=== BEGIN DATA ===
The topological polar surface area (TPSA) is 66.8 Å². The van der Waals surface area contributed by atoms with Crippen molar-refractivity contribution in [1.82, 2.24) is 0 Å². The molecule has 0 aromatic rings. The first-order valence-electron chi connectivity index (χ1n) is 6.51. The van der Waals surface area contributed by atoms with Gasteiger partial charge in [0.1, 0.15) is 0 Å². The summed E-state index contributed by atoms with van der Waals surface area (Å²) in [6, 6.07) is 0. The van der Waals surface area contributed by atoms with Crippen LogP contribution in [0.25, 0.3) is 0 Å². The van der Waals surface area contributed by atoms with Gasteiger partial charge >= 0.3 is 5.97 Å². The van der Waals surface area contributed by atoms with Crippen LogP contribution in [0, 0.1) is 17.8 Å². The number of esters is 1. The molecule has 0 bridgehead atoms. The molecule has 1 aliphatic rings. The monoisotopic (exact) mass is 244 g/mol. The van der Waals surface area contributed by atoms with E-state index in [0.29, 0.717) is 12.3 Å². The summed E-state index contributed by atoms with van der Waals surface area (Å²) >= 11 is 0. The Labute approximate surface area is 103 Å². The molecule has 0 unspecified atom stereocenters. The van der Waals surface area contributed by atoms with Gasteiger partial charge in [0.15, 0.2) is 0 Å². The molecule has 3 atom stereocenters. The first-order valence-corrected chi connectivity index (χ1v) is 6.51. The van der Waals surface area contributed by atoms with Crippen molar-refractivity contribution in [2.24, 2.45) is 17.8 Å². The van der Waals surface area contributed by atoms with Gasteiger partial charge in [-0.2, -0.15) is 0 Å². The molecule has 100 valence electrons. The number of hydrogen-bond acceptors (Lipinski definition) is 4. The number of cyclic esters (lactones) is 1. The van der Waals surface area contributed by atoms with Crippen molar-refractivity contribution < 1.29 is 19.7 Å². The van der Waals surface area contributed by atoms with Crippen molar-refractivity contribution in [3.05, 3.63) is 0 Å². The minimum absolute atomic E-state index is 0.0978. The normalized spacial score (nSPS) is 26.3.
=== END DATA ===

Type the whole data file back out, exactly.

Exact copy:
The topological polar surface area (TPSA) is 66.8 Å². The van der Waals surface area contributed by atoms with Crippen molar-refractivity contribution in [1.82, 2.24) is 0 Å². The molecule has 0 aromatic rings. The first-order valence-electron chi connectivity index (χ1n) is 6.51. The van der Waals surface area contributed by atoms with Gasteiger partial charge in [0.1, 0.15) is 0 Å². The summed E-state index contributed by atoms with van der Waals surface area (Å²) in [6, 6.07) is 0. The van der Waals surface area contributed by atoms with Crippen LogP contribution in [0.25, 0.3) is 0 Å². The van der Waals surface area contributed by atoms with Gasteiger partial charge >= 0.3 is 5.97 Å². The van der Waals surface area contributed by atoms with Crippen LogP contribution in [0, 0.1) is 17.8 Å². The number of esters is 1. The molecule has 0 bridgehead atoms. The molecule has 1 aliphatic rings. The monoisotopic (exact) mass is 244 g/mol. The van der Waals surface area contributed by atoms with E-state index in [0.29, 0.717) is 12.3 Å². The summed E-state index contributed by atoms with van der Waals surface area (Å²) >= 11 is 0. The Labute approximate surface area is 103 Å². The molecule has 0 unspecified atom stereocenters. The van der Waals surface area contributed by atoms with Gasteiger partial charge in [0.15, 0.2) is 0 Å². The molecule has 3 atom stereocenters. The first-order valence-corrected chi connectivity index (χ1v) is 6.51. The van der Waals surface area contributed by atoms with Crippen molar-refractivity contribution in [2.24, 2.45) is 17.8 Å². The van der Waals surface area contributed by atoms with Gasteiger partial charge in [-0.2, -0.15) is 0 Å². The molecule has 100 valence electrons. The number of hydrogen-bond acceptors (Lipinski definition) is 4. The number of cyclic esters (lactones) is 1. The van der Waals surface area contributed by atoms with Crippen molar-refractivity contribution < 1.29 is 19.7 Å². The van der Waals surface area contributed by atoms with Crippen molar-refractivity contribution in [3.05, 3.63) is 0 Å². The minimum absolute atomic E-state index is 0.0978. The normalized spacial score (nSPS) is 26.3.